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Sheri & Randy Propster, David Clair (Photo Courtesy of REI and Peter Wayne)
Kristin Hostetter and Claudia Pearson (Photo by Ben Fullerton and Peter Wayne)
Founder, Fitness For Living
Lagging behind my buddies on the trail
“Cardiovascular endurance is often the weak point for slower hikers. Improve by adding these stamina-building exercises to your routine.
» Endurance running Start with a 30-minute jog three times a week, adding five to 10 minutes at a time as it gets easier. For extra strength training, add a set of push-ups or a section of bounding strides every five minutes.
» Interval training Do the exercises below for four minutes each, following this cycle: 20 seconds of high-intensity work, 10 seconds of rest. Start with two days a week and add another as you progress. Squat jumps Repeatedly jump as high as you can, landing into a squat. Advanced: Add an overhead press with a medicine ball to each leap. Wall jump taps Stand facing a wall. Jump quickly and repeatedly, touching a spot 6 to 18 inches above your outstretched hands.”
Sheri & Randy Propster
BACKPACKER Get Out More team
Hiking a lot (good), but spending too much on trips (bad)
“One of the simplest ways to save: Partner up with other backpackers. As a group, you’ll be able to purchase food and fuel in bulk and share costs like car travel and park fees. The night before your departure, skip the hotel and sleep near the trailhead—some national parks (like Yosemite) even maintain dirt-cheap backpacker camps. Resist the temptation to overspend at bars and restaurants, and avoid unfamiliar (and potentially pricey) grocery stores by shopping at home for the best deals. Finally, turn off all nonessential power to your house before departure, including your water heater, air conditioner, computers, lights, and clocks. If you’re gone for a week or more, the savings in your monthly utilities bill will help offset the total cost of your backcountry trip.”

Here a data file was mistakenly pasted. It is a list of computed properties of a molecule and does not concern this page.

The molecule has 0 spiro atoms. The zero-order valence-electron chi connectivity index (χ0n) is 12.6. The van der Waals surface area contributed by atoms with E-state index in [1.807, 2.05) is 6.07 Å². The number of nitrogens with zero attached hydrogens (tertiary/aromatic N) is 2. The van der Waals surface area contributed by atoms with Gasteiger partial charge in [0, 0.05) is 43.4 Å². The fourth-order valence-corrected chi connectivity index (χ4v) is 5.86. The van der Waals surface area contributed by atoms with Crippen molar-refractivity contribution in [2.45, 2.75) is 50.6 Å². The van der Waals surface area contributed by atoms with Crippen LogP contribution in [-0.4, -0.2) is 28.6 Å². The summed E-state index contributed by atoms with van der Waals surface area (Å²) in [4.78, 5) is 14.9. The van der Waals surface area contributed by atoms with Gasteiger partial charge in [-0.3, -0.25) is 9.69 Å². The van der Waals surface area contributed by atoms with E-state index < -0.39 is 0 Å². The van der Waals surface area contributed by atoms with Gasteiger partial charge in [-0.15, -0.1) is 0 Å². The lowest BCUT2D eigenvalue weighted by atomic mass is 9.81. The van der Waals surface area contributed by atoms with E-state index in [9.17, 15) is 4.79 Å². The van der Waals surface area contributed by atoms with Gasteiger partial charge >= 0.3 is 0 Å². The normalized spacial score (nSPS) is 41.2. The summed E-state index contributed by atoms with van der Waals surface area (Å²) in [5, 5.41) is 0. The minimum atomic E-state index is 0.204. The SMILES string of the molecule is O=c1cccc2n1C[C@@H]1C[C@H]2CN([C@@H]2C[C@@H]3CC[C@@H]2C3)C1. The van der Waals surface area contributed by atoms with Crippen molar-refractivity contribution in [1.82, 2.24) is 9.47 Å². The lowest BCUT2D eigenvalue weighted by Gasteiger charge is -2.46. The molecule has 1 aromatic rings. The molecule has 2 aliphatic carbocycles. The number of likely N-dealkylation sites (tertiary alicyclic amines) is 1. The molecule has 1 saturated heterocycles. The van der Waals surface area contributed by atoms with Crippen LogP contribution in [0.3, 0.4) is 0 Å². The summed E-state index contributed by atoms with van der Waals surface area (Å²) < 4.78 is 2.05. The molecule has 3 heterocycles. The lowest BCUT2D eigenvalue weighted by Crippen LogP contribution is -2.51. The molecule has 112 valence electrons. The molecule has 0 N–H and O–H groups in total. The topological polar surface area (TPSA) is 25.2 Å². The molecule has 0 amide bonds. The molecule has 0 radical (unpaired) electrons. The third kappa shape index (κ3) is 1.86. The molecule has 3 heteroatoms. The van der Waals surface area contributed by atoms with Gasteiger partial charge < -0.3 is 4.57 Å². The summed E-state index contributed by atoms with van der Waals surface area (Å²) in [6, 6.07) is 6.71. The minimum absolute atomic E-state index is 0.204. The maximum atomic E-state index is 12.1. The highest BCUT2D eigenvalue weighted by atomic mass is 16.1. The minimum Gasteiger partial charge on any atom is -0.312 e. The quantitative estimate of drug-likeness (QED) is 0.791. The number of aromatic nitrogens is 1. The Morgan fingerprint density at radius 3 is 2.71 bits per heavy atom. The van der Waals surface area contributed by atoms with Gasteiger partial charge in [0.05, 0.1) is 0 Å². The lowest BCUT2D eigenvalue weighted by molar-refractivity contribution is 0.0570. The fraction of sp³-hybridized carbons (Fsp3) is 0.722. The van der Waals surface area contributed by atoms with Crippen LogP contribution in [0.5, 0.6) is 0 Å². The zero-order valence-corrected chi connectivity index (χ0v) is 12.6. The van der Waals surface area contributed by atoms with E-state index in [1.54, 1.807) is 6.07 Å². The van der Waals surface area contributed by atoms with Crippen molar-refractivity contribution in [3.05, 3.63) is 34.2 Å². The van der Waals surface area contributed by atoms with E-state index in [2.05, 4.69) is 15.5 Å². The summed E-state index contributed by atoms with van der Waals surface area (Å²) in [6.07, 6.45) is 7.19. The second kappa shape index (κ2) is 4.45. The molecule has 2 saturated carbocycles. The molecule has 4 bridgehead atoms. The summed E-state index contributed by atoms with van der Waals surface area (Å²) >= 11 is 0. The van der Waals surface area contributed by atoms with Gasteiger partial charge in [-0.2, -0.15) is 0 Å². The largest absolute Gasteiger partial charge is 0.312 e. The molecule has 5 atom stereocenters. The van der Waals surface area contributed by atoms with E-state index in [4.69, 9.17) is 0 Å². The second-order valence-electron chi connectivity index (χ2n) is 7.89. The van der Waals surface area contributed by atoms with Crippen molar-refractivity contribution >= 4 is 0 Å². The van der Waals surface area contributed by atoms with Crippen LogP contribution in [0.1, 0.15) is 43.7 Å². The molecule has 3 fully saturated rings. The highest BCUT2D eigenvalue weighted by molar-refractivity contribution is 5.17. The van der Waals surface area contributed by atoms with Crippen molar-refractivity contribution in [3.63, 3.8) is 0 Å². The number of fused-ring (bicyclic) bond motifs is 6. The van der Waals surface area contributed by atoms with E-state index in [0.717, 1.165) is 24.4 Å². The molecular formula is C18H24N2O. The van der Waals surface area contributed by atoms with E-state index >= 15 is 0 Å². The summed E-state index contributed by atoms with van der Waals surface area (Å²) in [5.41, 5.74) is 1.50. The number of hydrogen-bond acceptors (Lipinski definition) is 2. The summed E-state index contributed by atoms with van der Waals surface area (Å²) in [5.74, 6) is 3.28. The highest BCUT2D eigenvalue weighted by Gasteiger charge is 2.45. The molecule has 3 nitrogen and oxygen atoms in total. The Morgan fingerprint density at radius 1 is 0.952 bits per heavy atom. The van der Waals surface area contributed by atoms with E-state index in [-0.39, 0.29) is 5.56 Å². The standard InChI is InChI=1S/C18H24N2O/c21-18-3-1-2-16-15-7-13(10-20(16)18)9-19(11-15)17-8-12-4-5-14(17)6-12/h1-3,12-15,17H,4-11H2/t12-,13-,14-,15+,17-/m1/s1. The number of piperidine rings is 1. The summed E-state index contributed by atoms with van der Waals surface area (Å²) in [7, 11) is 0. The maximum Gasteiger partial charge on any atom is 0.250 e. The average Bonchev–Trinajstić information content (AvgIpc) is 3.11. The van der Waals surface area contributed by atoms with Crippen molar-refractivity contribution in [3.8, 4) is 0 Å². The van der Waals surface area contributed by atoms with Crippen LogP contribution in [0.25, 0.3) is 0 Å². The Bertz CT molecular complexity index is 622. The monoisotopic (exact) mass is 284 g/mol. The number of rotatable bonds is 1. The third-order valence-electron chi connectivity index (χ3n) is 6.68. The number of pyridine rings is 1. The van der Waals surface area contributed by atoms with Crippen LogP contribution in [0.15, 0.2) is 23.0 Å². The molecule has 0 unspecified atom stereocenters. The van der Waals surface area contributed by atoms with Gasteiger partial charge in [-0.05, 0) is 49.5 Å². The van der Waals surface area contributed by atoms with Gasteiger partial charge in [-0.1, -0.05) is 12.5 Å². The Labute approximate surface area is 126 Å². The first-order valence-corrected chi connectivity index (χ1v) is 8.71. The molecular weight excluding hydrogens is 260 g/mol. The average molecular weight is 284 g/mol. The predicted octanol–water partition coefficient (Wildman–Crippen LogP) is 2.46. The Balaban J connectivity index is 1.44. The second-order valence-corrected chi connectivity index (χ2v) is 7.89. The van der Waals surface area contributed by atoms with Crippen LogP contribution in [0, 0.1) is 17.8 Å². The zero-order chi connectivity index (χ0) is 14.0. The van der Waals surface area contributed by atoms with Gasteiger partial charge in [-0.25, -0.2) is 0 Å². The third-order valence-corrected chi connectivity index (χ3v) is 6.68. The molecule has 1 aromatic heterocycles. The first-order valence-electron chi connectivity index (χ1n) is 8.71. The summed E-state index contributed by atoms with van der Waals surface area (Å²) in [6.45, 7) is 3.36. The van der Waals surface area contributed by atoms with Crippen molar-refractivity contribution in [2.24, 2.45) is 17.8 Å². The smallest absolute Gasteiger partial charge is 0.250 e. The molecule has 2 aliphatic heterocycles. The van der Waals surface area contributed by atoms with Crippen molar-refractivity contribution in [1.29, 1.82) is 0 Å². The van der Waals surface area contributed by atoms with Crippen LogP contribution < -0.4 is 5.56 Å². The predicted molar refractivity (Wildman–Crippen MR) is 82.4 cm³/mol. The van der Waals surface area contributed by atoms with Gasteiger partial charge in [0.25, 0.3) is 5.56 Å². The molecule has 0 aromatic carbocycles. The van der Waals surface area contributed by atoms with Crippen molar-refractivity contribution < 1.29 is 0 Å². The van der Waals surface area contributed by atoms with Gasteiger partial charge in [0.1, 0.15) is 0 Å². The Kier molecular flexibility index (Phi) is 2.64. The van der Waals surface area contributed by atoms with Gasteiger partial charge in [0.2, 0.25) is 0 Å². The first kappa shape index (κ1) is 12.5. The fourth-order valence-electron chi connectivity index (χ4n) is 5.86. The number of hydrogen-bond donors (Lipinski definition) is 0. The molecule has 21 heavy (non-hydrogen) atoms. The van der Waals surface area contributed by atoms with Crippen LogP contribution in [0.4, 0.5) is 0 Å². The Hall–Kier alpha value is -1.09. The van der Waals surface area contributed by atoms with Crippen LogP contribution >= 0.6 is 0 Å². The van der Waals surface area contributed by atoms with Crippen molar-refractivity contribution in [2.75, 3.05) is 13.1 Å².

BACKPACKER Gear Editor
Bugs getting into my tent
“The most common cause is simply leaving your tent a bit unzipped—check your doors. If that’s not the issue, look for tears in the walls. For nylon, place a Tear-Aid Type A patch ($10; tear-aid.com) on the inside of the tent wall (A); use SilNet (for siliconized nylon; $7; mcnett.com) or Seam Grip (for polyurethane-coated nylon; $7; mcnett.com) to reinforce the outside (B). For mesh, place a mesh patch from MSR’s Fabric Repair Kit ($20; cascadedesigns.com) on either side of the wall, adhesive to adhesive, then seal the perimeter with Seam Grip for extra security.”
NOLS Rations Manager
Trying to lose weight, but don’t want to bonk on the trail
”Backcountry travel requires physical stamina and high-stakes decision-making, both of which are tough on a restrictive diet. Even if you eat normally (usually between 2,000 and 2,500 calories a day without exercising, depending on your gender and metabolism), the extra activity means you’ll likely lose weight if you’re hiking four or more hours daily. So instead of counting calories, focus on eating as much nutritious food (minimally processed, low-fat, low-sugar) as you need to maintain your activity level. A carb- and protein-rich breakfast like oatmeal with nuts will give you a boost and stave off cravings. Keep your energy levels high by eating six small meals throughout the day. Snack if you notice signs of dropping blood sugar like dizziness, fatigue, or irritability.”